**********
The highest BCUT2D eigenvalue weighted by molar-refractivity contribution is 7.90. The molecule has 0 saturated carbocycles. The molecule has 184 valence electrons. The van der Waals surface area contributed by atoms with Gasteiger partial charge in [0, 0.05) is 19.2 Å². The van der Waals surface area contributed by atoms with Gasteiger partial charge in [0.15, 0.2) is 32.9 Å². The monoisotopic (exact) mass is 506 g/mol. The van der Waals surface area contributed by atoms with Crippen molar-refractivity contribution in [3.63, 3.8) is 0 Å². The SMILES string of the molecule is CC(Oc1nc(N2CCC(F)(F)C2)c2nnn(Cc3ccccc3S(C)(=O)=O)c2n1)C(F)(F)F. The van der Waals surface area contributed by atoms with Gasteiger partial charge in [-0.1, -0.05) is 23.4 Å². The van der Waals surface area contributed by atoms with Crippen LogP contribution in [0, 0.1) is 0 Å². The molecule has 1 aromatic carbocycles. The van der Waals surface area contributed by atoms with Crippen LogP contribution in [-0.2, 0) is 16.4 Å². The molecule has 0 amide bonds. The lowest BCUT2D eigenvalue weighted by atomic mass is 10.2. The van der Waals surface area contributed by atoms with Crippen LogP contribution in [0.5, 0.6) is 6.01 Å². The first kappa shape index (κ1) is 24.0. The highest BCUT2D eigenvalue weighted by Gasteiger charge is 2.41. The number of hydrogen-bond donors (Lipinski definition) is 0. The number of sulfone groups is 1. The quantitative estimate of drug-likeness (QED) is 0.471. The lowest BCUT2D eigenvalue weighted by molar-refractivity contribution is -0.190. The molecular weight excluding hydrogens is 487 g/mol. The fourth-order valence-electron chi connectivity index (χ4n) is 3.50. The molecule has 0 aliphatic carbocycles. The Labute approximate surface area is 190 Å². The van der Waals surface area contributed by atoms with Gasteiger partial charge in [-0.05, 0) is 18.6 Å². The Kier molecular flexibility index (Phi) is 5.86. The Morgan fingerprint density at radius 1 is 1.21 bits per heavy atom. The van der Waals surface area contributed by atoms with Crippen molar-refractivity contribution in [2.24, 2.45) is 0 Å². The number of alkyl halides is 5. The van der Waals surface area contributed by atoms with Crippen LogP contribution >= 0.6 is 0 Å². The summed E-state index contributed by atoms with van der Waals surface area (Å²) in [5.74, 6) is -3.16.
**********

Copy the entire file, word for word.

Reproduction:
The highest BCUT2D eigenvalue weighted by molar-refractivity contribution is 7.90. The molecule has 0 saturated carbocycles. The molecule has 184 valence electrons. The van der Waals surface area contributed by atoms with Gasteiger partial charge in [0, 0.05) is 19.2 Å². The van der Waals surface area contributed by atoms with Gasteiger partial charge in [0.15, 0.2) is 32.9 Å². The monoisotopic (exact) mass is 506 g/mol. The van der Waals surface area contributed by atoms with Crippen molar-refractivity contribution in [3.63, 3.8) is 0 Å². The SMILES string of the molecule is CC(Oc1nc(N2CCC(F)(F)C2)c2nnn(Cc3ccccc3S(C)(=O)=O)c2n1)C(F)(F)F. The van der Waals surface area contributed by atoms with Gasteiger partial charge in [-0.1, -0.05) is 23.4 Å². The van der Waals surface area contributed by atoms with Crippen LogP contribution in [0, 0.1) is 0 Å². The molecule has 1 aromatic carbocycles. The van der Waals surface area contributed by atoms with Crippen LogP contribution in [-0.2, 0) is 16.4 Å². The molecule has 0 amide bonds. The lowest BCUT2D eigenvalue weighted by atomic mass is 10.2. The van der Waals surface area contributed by atoms with Crippen LogP contribution in [0.5, 0.6) is 6.01 Å². The first kappa shape index (κ1) is 24.0. The highest BCUT2D eigenvalue weighted by Gasteiger charge is 2.41. The number of hydrogen-bond donors (Lipinski definition) is 0. The number of sulfone groups is 1. The quantitative estimate of drug-likeness (QED) is 0.471. The lowest BCUT2D eigenvalue weighted by molar-refractivity contribution is -0.190. The molecular weight excluding hydrogens is 487 g/mol. The fourth-order valence-electron chi connectivity index (χ4n) is 3.50. The molecule has 0 aliphatic carbocycles. The Labute approximate surface area is 190 Å². The van der Waals surface area contributed by atoms with Gasteiger partial charge in [-0.05, 0) is 18.6 Å². The Kier molecular flexibility index (Phi) is 5.86. The Morgan fingerprint density at radius 1 is 1.21 bits per heavy atom. The van der Waals surface area contributed by atoms with Crippen molar-refractivity contribution in [2.24, 2.45) is 0 Å². The number of alkyl halides is 5. The van der Waals surface area contributed by atoms with Crippen LogP contribution >= 0.6 is 0 Å². The summed E-state index contributed by atoms with van der Waals surface area (Å²) in [5.74, 6) is -3.16.